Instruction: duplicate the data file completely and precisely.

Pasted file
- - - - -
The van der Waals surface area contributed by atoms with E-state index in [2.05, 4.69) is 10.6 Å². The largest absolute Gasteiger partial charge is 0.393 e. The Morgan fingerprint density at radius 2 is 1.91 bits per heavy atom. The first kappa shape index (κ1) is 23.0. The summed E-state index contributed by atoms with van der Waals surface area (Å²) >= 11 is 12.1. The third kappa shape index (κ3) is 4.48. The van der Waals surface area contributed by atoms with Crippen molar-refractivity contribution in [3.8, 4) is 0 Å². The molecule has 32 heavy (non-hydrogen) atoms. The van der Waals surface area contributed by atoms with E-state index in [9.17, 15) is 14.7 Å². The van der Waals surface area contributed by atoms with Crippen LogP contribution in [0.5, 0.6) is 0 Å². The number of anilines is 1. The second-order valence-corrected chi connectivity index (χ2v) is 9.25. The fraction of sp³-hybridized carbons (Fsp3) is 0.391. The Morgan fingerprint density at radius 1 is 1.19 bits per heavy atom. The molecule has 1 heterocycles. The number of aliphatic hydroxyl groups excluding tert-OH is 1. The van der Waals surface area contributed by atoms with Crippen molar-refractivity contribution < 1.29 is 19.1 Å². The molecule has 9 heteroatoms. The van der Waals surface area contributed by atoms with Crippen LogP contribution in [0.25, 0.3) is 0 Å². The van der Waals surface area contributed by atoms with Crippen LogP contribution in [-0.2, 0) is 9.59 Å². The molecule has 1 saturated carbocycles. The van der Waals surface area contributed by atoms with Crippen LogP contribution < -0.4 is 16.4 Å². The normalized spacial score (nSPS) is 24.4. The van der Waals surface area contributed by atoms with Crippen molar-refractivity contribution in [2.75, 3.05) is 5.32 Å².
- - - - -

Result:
The van der Waals surface area contributed by atoms with E-state index in [2.05, 4.69) is 10.6 Å². The largest absolute Gasteiger partial charge is 0.393 e. The Morgan fingerprint density at radius 2 is 1.91 bits per heavy atom. The first kappa shape index (κ1) is 23.0. The summed E-state index contributed by atoms with van der Waals surface area (Å²) >= 11 is 12.1. The third kappa shape index (κ3) is 4.48. The van der Waals surface area contributed by atoms with Crippen molar-refractivity contribution in [3.8, 4) is 0 Å². The molecule has 32 heavy (non-hydrogen) atoms. The van der Waals surface area contributed by atoms with E-state index in [9.17, 15) is 14.7 Å². The van der Waals surface area contributed by atoms with Crippen LogP contribution in [0.5, 0.6) is 0 Å². The number of anilines is 1. The second-order valence-corrected chi connectivity index (χ2v) is 9.25. The fraction of sp³-hybridized carbons (Fsp3) is 0.391. The Morgan fingerprint density at radius 1 is 1.19 bits per heavy atom. The molecule has 1 heterocycles. The number of aliphatic hydroxyl groups excluding tert-OH is 1. The van der Waals surface area contributed by atoms with Crippen molar-refractivity contribution < 1.29 is 19.1 Å². The molecule has 9 heteroatoms. The van der Waals surface area contributed by atoms with Crippen LogP contribution in [0.25, 0.3) is 0 Å². The van der Waals surface area contributed by atoms with Crippen LogP contribution in [-0.2, 0) is 9.59 Å². The molecule has 1 saturated carbocycles. The van der Waals surface area contributed by atoms with Crippen LogP contribution < -0.4 is 16.4 Å². The normalized spacial score (nSPS) is 24.4. The van der Waals surface area contributed by atoms with Crippen molar-refractivity contribution in [2.75, 3.05) is 5.32 Å².